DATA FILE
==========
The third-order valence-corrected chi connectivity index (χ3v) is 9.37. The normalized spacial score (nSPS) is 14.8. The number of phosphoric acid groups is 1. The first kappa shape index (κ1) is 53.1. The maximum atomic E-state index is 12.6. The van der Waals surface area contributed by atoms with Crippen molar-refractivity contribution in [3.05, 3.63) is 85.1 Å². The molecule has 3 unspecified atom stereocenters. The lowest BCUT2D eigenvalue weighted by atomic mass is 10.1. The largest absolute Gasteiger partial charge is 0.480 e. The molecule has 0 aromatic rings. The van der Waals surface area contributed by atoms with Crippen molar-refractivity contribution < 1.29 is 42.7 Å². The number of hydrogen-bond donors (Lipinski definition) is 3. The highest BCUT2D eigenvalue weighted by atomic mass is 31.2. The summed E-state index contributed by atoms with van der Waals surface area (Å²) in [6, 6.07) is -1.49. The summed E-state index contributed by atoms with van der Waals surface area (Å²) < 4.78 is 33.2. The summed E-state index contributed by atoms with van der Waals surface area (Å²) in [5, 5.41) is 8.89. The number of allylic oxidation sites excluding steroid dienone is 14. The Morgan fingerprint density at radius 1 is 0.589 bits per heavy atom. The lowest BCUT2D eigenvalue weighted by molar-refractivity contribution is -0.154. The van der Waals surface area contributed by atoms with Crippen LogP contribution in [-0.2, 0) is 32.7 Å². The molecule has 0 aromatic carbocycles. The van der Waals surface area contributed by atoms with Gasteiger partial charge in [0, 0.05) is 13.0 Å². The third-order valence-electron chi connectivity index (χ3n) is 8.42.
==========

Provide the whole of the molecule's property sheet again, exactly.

The third-order valence-corrected chi connectivity index (χ3v) is 9.37. The normalized spacial score (nSPS) is 14.8. The number of phosphoric acid groups is 1. The first kappa shape index (κ1) is 53.1. The maximum atomic E-state index is 12.6. The van der Waals surface area contributed by atoms with Crippen molar-refractivity contribution in [3.05, 3.63) is 85.1 Å². The molecule has 3 unspecified atom stereocenters. The lowest BCUT2D eigenvalue weighted by atomic mass is 10.1. The largest absolute Gasteiger partial charge is 0.480 e. The molecule has 0 aromatic rings. The van der Waals surface area contributed by atoms with Crippen molar-refractivity contribution < 1.29 is 42.7 Å². The number of hydrogen-bond donors (Lipinski definition) is 3. The highest BCUT2D eigenvalue weighted by atomic mass is 31.2. The summed E-state index contributed by atoms with van der Waals surface area (Å²) in [6, 6.07) is -1.49. The summed E-state index contributed by atoms with van der Waals surface area (Å²) < 4.78 is 33.2. The summed E-state index contributed by atoms with van der Waals surface area (Å²) in [5, 5.41) is 8.89. The number of allylic oxidation sites excluding steroid dienone is 14. The Morgan fingerprint density at radius 1 is 0.589 bits per heavy atom. The lowest BCUT2D eigenvalue weighted by molar-refractivity contribution is -0.154. The van der Waals surface area contributed by atoms with Crippen LogP contribution in [-0.2, 0) is 32.7 Å². The molecule has 0 aromatic carbocycles. The van der Waals surface area contributed by atoms with Gasteiger partial charge in [0, 0.05) is 13.0 Å². The third-order valence-electron chi connectivity index (χ3n) is 8.42.